With attention focused on the seven soldiers charged with abuse at the Abu Ghraib prison, U.S. military and intelligence officials familiar with the situation tell NBC News the Army’s elite Delta Force is now the subject of a Pentagon inspector general investigation into abuse against detainees.
The target is a top-secret site near Baghdad’s airport. The battlefield interrogation facility known as the “BIF” is pictured in satellite photos.
According to two top U.S. government sources, it is the scene of the most egregious violations of the Geneva Conventions in all of Iraq’s prisons. A place where the normal rules of interrogation don’t apply, Delta Force’s BIF only holds Iraqi insurgents and suspected terrorists — but not the most wanted among Saddam’s lieutenants pictured on the deck of cards.
These sources say the prisoners there are hooded from the moment they are captured. They are kept in tiny dark cells. And in the BIF’s six interrogation rooms, Delta Force soldiers routinely drug prisoners, hold a prisoner under water until he thinks he’s drowning, or smother them almost to suffocation.
In Washington Thursday evening, a senior Pentagon official denied allegations of prisoner abuse at Battlefield Interrogation Facilities operated by Delta Force in Iraq. And he said the tactics described in this report are not used in those facilities.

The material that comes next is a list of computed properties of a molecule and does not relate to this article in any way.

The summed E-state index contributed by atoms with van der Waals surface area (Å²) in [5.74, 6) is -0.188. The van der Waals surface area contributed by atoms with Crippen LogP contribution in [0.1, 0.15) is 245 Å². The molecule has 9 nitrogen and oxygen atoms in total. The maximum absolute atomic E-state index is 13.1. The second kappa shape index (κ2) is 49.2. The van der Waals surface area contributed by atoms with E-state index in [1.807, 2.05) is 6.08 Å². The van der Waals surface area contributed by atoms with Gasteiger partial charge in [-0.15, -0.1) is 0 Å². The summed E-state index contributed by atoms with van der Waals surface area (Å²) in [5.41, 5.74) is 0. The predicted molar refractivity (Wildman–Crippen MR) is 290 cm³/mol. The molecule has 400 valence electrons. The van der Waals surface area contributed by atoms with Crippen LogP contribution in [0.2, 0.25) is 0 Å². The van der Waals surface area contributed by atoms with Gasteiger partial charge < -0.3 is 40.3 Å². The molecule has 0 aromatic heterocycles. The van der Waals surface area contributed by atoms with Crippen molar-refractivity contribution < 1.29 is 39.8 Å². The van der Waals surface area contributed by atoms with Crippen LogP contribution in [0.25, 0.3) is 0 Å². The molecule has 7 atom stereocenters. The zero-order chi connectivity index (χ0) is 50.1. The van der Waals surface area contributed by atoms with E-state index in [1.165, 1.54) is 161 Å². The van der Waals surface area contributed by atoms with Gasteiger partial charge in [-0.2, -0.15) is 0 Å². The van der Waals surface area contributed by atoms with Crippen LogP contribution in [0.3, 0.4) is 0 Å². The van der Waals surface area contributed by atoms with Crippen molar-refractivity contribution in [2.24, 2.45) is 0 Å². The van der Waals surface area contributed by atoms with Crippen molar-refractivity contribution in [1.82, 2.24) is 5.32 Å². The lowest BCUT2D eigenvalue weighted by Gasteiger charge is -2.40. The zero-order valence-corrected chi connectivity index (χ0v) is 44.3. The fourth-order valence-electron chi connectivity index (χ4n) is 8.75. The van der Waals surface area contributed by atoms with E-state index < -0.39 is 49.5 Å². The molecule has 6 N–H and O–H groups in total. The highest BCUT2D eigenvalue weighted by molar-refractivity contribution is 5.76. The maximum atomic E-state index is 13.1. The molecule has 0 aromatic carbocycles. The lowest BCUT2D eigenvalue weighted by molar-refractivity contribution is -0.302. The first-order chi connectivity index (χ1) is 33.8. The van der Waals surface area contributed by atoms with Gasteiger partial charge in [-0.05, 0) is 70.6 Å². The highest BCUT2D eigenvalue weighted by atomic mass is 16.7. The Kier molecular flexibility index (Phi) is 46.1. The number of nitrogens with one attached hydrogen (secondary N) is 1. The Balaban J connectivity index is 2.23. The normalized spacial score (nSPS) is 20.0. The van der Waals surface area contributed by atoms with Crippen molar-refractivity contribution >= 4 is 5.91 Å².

All of those practices would be violations of the Geneva Conventions. The conventions do not apply to stateless terrorists — the so-called non-enemy combatants like al-Qaida suspects caught by the United States in Afghanistan.
But as Secretary of Defense Donald Rumsfeld has made clear, the Geneva Conventions do apply in Iraq.
“Iraq's a nation. The United States is a nation. The Geneva Conventions applied. They have applied every single day from the outset,” Rumsfeld has said.
So, does Rumfeld know about the BIF and what goes on there?
Several top U.S. military and intelligence sources say yes, and that he, through other top Pentagon officials, directed the U.S. head of intelligence in Iraq, Gen. Barbara Fast, and others to bring some of the methods used at the BIF to prisons like Abu Ghraib, in hopes of getting better intelligence from Iraqi detainees.
The Pentagon’s top spokesman in Iraq says the military will not comment on the BIF or what goes on there. He was unwilling to even confirm or deny its existence. Gen. Fast declined our request for an interview due to the ongoing prison abuse investigation, one that has so far yielded charges against only the military’s lowest ranks.